I enjoyed hearing Meg’s story, and love the whole idea of aprons in and out of the house. I enjoyed reading your nice blog. I see you offer priceless info. Stumbled into this blog by chance but I’m sure glad I clicked on that link.

Comment from Commercial mortgage calculator
Time: May 28, 2010, 11:29 am

Thanks Jennifer for doing your podcast and for keeping me inspired and motivated to keep crafting. What a great apron story.

Comment from Best deck stain
Time: May 30, 2010, 2:31 pm

Do not usually wear aprons, but I love the apron on this website and would like to make some. Thanks for the great show to inspire! Keep up the good work.

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Adult students can be classified by age demographics to be at least two years older than most students for their current educational level.

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af course, as much as the Oscar is about designating the best of Hollywood, it’s also supposed to be an entertaining show. This year, Ellen DeGeneres returns as host, and given a short ad shown just before the nominations announcement — which featured DeGeneres dancing through a back lot accompanied by a growing army of tuxedoed dancers — it could be a lot of fun.

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They are already sponsored by the Taiwanese manufacturer Asus. “We wanted people who were already practicing the game at a high level,” said Ferris “agent” Ganzman, coach of the team in his first season, in an interview with Business Insider.

Comment from games learning
Time: November 4, 2014, 5:48 am

Ten guidelines were suggested to help guide the process of using game-based technologies with online instruction. They are the following: 1. Taking advantage of existing resources. 2. Asking students to be producers, not just consumers. 3. Avoiding being overly prescriptive and ensuring mechanisms for serendipity. 4. Being aware of non-electronic and non-media-intense games and their value in the online classroom. 5. Focusing on learning, not technology. 6. Providing lead up and debriefing sessions. 7. Embracing interdisciplinary. 8. Thinking about ways to use serious games. 9. Making the most of collaborative technologies and virtual worlds to help manage complexity. 10. Play testing the course frequently and often.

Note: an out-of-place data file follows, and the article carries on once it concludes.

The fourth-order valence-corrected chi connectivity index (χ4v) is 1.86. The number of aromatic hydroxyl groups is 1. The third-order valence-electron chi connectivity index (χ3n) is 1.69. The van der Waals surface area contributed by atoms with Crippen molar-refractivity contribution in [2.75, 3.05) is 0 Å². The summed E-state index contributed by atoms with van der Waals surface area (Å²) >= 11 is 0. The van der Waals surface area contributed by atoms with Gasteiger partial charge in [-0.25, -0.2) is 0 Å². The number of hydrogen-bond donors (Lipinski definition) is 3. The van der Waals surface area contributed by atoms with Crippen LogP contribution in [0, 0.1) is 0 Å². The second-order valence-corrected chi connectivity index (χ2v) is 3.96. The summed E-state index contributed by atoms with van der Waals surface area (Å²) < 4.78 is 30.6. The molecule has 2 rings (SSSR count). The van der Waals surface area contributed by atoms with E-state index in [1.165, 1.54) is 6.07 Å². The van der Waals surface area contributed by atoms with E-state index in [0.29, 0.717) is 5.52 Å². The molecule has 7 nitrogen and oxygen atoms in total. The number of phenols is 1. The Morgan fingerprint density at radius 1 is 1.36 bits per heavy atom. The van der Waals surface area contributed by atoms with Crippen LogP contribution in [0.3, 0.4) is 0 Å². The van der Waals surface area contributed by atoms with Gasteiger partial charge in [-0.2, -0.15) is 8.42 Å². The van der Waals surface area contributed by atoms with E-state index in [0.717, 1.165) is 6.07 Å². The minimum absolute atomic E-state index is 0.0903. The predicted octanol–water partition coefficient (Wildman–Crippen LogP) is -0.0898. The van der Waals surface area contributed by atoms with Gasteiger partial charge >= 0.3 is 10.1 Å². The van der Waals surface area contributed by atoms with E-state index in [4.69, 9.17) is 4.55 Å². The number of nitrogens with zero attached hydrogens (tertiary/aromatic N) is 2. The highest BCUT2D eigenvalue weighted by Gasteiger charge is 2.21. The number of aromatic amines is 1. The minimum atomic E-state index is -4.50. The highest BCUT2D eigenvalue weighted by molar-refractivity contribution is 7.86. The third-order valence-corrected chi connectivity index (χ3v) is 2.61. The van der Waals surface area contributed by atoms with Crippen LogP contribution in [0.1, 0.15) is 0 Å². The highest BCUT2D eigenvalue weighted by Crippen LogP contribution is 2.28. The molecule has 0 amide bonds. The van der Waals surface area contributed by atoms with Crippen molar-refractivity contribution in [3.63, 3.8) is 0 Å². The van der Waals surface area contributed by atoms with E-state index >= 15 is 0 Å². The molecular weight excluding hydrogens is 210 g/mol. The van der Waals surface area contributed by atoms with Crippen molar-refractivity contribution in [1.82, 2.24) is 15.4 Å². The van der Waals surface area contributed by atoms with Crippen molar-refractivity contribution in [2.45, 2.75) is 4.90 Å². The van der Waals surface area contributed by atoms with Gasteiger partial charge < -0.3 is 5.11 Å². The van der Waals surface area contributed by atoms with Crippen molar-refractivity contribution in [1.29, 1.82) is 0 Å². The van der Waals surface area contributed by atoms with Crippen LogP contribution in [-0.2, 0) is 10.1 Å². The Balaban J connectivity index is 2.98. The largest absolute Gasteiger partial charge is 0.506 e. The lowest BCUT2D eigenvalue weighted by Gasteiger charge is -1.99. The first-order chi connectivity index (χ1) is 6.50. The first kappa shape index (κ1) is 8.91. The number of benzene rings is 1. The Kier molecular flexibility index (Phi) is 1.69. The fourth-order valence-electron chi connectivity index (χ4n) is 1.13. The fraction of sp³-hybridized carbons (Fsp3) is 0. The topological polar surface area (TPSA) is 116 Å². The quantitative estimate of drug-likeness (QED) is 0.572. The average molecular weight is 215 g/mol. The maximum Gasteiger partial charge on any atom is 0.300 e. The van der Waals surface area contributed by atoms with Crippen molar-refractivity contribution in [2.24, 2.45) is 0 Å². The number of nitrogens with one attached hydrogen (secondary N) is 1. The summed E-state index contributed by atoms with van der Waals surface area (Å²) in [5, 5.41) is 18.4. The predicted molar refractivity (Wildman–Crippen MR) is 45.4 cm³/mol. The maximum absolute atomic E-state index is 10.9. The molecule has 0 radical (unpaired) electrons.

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The built-in learning process of games is what makes a game enjoyable. The progress a player makes in a game is through learning. It is the process of the human mind grasping and coming to understand a new system. The progress of understanding a new concept through gaming makes an individual feel a sense of reward whether the game is considered entertainment (Call of Duty) or serious (FAA-approved flight simulator). Well-designed games that motivate players are what make them ideal learning environments.[citation needed] Real-world challenges are easier f

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Les camions se relaient donc à tour de rôle afin d’évacuer cette matière vers des sites accrédités, du moins en principe. Mais une filature effectuée par une équipe de TVA Nouvelles a permis de constater que ce n’est pas toujours le cas.

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Time: November 7, 2014, 6:16 am

Listening to music with wireless speakers

One of the typical uses of NFC technology is listening to music through wireless speakers. In this case, the NFC relies on the data transfer via Bluetooth, but it’s the NFC which is responsible for the initial connection of smartphone to your speakers. This optimizes the connection without having to resort to the fiddly Bluetooth pairing of speaker and smartphones, as I discussed above.